What can a contemporary illustrator and an historic herbal liqueur have in common? Well, if they are Lorenzo Petrantoni and Amaro Montenegro they share a very strong common trait, their unmistakable uniqueness.

Petrantoni, born in Genoa and graduated in graphic design in Milan, expresses his art by composing ‘encyclopedic collages’, as he defines them, of the iconography of vintage books – particularly nineteenth-century French dictionaries. From these publications he draws the images and words that get arranged according to original and modern schemes to create graphic compositions with a great visual impact, in which each element remains, to a close look, legible in all its minute accuracy. His illustrations appeared in Newsweek, New York Times, Wall Street Journal, and he has work for many big brands as well. The latest being Amaro Montenegro.

Amaro Montenegro is a traditional herbal liqueur distilled in Bologna from no less than 40 botanicals. It was first produced in 1885 by Stanislao Cobianchi, who named his drink after Princess Elena of Montenegro. Cobianchi traveled from continent to continent collecting 40 between rinds, woods, seeds, rhizomes, flowers, fruits, citrus peels, roots, stems, and leaves, in order to create an unprecedented combination of flavors and aromas. Once they reach the herbalist’s workshop, the botanicals undergo 3 different forms of extraction: boiling, maceration and distillation.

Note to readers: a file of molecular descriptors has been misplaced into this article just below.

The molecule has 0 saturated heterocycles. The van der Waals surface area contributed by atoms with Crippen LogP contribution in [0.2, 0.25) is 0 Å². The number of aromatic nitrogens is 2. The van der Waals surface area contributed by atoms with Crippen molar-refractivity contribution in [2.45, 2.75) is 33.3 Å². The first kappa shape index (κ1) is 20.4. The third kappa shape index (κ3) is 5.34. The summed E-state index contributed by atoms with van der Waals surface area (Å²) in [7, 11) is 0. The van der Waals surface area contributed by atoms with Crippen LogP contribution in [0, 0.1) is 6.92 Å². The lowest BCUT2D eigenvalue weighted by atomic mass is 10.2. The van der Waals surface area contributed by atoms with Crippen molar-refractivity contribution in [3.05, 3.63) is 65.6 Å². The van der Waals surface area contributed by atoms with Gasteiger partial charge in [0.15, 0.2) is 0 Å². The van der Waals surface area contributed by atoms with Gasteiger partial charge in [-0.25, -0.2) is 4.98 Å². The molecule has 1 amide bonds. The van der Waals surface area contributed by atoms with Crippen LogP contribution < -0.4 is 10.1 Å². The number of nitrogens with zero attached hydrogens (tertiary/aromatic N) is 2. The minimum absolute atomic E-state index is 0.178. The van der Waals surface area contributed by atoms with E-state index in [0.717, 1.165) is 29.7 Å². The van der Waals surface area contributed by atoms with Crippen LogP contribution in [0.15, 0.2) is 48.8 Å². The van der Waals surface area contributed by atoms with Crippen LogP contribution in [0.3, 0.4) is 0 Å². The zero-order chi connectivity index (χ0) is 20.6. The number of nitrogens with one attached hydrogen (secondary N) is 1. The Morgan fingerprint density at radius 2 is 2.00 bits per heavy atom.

The medley of these two peculiar expressions of Italian creativity resulted in the three artistic installations by Petrantoni that can currently be appreciated in New York. The street art works, that aim to represent the 40 aromatic notes of Montenegro through Petrantoni’s encyclopedic collages, will be  exposed at the junction of Great Jones St. and Bowery (NoHo), between Wyckoff Ave. and Jefferson St. (Bushwick) and at the corner of Wythe and 10th (Williamsburg) until New Year’s Eve.

Ilona Catani Scarlett

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